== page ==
Man takes Alton family values to Florida [The Telegraph, Alton, Ill.]
(Telegraph (Alton, IL) Via Acquire Media NewsEdge) Oct. 20--VERO BEACH, Fla. -- A man with roots deep in Alton has been named chairman of the board of the Florida United Way.
Kip Jacoby, the son of Alton's Jack Jacoby, said he is following a family tradition of community service he learned as a young man, observing his father's many community activities and participating in Scouting.
Kip Jacoby is a certified public accountant with Morgan, Jacoby, Thurn, Boyle & Associates in Vero Beach.
Jack Jacoby was co-owner of Jacoby Brothers Furniture in Alton. He and his cousin, Don Jacoby, donated the building, which is now the Jacoby Arts Center.
Jack Jacoby was active in everything from redeveloping Downtown to the National Great Rivers Museum, among many other achievements.
Jack said it was common for operators of family-owned businesses in Alton to lead efforts for community betterment.
"It was considered a civic duty for someone running a successful business," Jack Jacoby said.
Kip Jacoby said he learned that lesson in Alton.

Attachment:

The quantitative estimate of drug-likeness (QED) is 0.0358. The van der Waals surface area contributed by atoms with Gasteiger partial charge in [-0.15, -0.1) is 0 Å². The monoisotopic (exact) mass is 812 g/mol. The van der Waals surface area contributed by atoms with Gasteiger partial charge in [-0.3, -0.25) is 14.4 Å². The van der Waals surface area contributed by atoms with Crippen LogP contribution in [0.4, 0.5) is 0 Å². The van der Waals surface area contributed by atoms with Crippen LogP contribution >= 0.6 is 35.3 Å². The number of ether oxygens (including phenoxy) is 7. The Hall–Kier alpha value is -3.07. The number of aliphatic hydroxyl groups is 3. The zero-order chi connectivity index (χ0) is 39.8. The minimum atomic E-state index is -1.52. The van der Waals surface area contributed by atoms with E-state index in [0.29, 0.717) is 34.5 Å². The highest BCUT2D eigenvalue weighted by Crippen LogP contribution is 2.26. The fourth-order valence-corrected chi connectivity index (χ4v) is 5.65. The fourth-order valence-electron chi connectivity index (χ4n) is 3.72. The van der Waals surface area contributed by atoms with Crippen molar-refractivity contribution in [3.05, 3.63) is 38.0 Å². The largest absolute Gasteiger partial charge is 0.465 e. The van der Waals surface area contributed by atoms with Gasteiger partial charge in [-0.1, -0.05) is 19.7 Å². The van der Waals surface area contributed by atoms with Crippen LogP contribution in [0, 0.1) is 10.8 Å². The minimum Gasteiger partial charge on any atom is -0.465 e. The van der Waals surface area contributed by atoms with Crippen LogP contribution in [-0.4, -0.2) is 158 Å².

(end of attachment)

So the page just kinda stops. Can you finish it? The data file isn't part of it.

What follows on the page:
"In watching my dad and in Boy Scouting, I learned to give back and getting involved in helping people who are not as fortunate," the younger Jacoby said.
Kip Jacoby's great-grandfather was born on a riverboat on Christmas Day while the boat was stuck in the ice in the Mississippi River. The family had immigrated from Germany.
The elder Jacoby was a farmer but also used a team of horses and a wagon to haul caskets and wood. He started the first Jacoby furniture store in 1883 in Bunker Hill. The family later operated a store in Jerseyville, then moved the business to Alton.
Kip Jacoby grew up in Alton and graduated from Alton High School. He always had a feeling of empathy for families in need. That is what got him interested in the United Way.
He attended Drake University in Des Moines, Iowa, and graduated in 1980 with a degree in business administration and accounting.
He met his future wife, Mary, at the school, and they married as soon as they graduated.
He eventually ended up as a partner in an accounting firm in Vero Beach. As a man who wanted to reach out to others, he joined a United Way Citizens Review Panel, a group that reviewed the performance of nonprofit organizations that received United Way funds.
Eventually, he was appointed to the United Way Board of directors as treasurer and was appointed chairman in 2004-2005.
He led the organization during the hurricanes Frances and Jeanne.
After six years, he left the board but still served on several committees. Eventually, he was asked to serve on the state board of the United Way. He was treasurer before he became chairman.
The statewide United Way works with 32 United Ways in different communities to review the needs of the 32 communities served by the organization.
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